This, however, is certainly a problem:

If I were on a team, I wish that I knew the level of the developer that I was bringing on board, instead relying on personal references and “the usual suspects” to avoid getting swamped by unfounded braggarts.

I don’t personally believe a governance board can replace screening candidates for my personal standards for proficiency.  Might it give me some warm fuzzies that the candidate has at least tried to gain a skill?  Possibly.  But in a world where even a college degree is seen as optional, an archaic proof of capacity, what can a governance board provide?

It’s an interesting thought.  Can you regulate development processes across an entire industry?  Can anyone really certify skill, if proficiency is a relative determination?  Things to ponder.

The cost of what you want

An excellent point:

When you stand and petulantly demand some course of action without regard for the bigger picture, you immediately place yourself into a tiny little box. This person doesn’t understand the full scope of what he is asking, so I can disregard this particular request. Sure, you might know what you are talking about (might even be right in absolution), but the fact that you present your case in isolation makes it less compelling to the person you are trying to influence.

Instead of just taking the free ice cream, try a simple acknowledgment of the associated costs. By placing your request in context, you do a couple of things. First, you demonstrate that you are informed, which lends your position more weight. Second, you highlight that you understand the other person’s position, which helps build rapport. And finally, you open up a conversation about costs and tradeoffs, which is typically the core of the problem in the first place.

via DZone

What are you demanding from others without regard to what it will cost them?  Is that why you’re not getting results?

Who is going to look out for me?

Expanding spiritual capacity requires subordinating our own needs to something beyond our self-interest.  Because we often perceive our own needs as urgent, shifting attention away from them can prompt very primitive survival fears.  If I truly focus my attention on others, we worry, who is going to look out for me?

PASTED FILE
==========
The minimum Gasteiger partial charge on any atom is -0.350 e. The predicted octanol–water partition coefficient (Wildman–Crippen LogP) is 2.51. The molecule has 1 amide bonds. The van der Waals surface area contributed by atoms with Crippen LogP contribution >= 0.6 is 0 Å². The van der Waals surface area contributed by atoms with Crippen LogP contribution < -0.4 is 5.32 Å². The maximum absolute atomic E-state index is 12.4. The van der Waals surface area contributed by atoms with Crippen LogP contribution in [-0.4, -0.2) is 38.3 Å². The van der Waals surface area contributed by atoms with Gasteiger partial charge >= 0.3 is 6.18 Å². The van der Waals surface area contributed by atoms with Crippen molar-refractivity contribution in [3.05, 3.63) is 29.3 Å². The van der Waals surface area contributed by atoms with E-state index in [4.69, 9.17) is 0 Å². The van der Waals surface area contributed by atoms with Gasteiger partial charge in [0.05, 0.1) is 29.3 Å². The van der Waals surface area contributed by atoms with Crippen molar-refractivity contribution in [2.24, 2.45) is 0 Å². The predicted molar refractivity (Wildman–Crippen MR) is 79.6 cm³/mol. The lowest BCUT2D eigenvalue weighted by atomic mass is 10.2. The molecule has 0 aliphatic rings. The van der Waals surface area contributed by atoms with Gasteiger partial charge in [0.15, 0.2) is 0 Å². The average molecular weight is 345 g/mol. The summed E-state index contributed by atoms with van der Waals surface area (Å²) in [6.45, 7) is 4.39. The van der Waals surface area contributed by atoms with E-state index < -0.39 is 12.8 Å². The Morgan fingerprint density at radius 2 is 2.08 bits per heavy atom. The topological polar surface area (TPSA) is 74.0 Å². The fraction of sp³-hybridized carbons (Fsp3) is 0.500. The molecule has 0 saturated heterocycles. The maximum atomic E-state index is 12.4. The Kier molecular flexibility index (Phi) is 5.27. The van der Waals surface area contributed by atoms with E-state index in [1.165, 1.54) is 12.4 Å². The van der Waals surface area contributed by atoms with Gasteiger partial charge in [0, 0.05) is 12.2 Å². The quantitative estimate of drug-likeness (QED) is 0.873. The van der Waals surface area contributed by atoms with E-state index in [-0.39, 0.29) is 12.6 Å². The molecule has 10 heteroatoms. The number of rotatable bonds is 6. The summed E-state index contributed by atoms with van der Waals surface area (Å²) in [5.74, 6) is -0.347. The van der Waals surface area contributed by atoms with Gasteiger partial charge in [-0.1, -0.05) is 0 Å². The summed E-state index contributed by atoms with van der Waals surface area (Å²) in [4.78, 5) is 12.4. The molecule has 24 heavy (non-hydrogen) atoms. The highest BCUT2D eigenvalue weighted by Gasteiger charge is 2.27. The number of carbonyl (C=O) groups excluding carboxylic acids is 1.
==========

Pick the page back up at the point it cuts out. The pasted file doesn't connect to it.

The Power of Full Engagement, Loehr, Schwartz

And so it goes in team building.  How do you convince a curmudgeonly team member to let go of fiercely protecting their personal needs in favor of the good of the team?  Fear – primitive survival fear – is not to be taken lightly.  What are they missing?  Trust of the team, most certainly.  Trust that their needs will be met.

It’s likely not resistance to new ideas out of a selfish or miserly spirit, but rather an indication of a perceived lack of safety and of trust.  Perhaps empathy is called for – seek first to understand.  Display the qualities you wish to embolden in others, oh fearless leader.

A whole lot of us go through life assuming that we are basically right, basically all the time, about basically everything: about our political and intellectual convictions, our religious and moral beliefs, our assessment of other people, our memories, our grasp of facts. As absurd as it sounds when we stop to think about it, our steady state seems to be one of unconsciously assuming that we are very close to omniscient.

Being Wrong: Adventures in the Margin of Error, Kathryn Schulz